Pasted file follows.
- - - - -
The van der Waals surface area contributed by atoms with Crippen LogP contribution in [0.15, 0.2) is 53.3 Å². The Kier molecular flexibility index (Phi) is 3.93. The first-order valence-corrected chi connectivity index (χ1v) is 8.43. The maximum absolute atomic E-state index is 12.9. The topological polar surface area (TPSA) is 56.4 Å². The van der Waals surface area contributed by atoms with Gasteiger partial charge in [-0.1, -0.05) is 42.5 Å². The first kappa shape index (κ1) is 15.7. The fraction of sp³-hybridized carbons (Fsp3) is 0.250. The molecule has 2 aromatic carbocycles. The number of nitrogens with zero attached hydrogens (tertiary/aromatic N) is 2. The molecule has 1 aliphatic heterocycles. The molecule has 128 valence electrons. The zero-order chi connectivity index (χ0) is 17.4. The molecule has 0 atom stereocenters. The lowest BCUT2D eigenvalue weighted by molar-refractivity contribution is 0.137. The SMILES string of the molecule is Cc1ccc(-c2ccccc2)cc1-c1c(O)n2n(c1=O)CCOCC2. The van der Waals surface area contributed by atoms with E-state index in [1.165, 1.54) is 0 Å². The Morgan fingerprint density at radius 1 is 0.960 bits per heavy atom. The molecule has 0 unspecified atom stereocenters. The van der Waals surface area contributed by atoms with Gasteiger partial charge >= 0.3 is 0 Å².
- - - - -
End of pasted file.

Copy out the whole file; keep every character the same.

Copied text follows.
The van der Waals surface area contributed by atoms with Crippen LogP contribution in [0.15, 0.2) is 53.3 Å². The Kier molecular flexibility index (Phi) is 3.93. The first-order valence-corrected chi connectivity index (χ1v) is 8.43. The maximum absolute atomic E-state index is 12.9. The topological polar surface area (TPSA) is 56.4 Å². The van der Waals surface area contributed by atoms with Gasteiger partial charge in [-0.1, -0.05) is 42.5 Å². The first kappa shape index (κ1) is 15.7. The fraction of sp³-hybridized carbons (Fsp3) is 0.250. The molecule has 2 aromatic carbocycles. The number of nitrogens with zero attached hydrogens (tertiary/aromatic N) is 2. The molecule has 1 aliphatic heterocycles. The molecule has 128 valence electrons. The zero-order chi connectivity index (χ0) is 17.4. The molecule has 0 atom stereocenters. The lowest BCUT2D eigenvalue weighted by molar-refractivity contribution is 0.137. The SMILES string of the molecule is Cc1ccc(-c2ccccc2)cc1-c1c(O)n2n(c1=O)CCOCC2. The van der Waals surface area contributed by atoms with E-state index in [1.165, 1.54) is 0 Å². The Morgan fingerprint density at radius 1 is 0.960 bits per heavy atom. The molecule has 0 unspecified atom stereocenters. The van der Waals surface area contributed by atoms with Gasteiger partial charge >= 0.3 is 0 Å².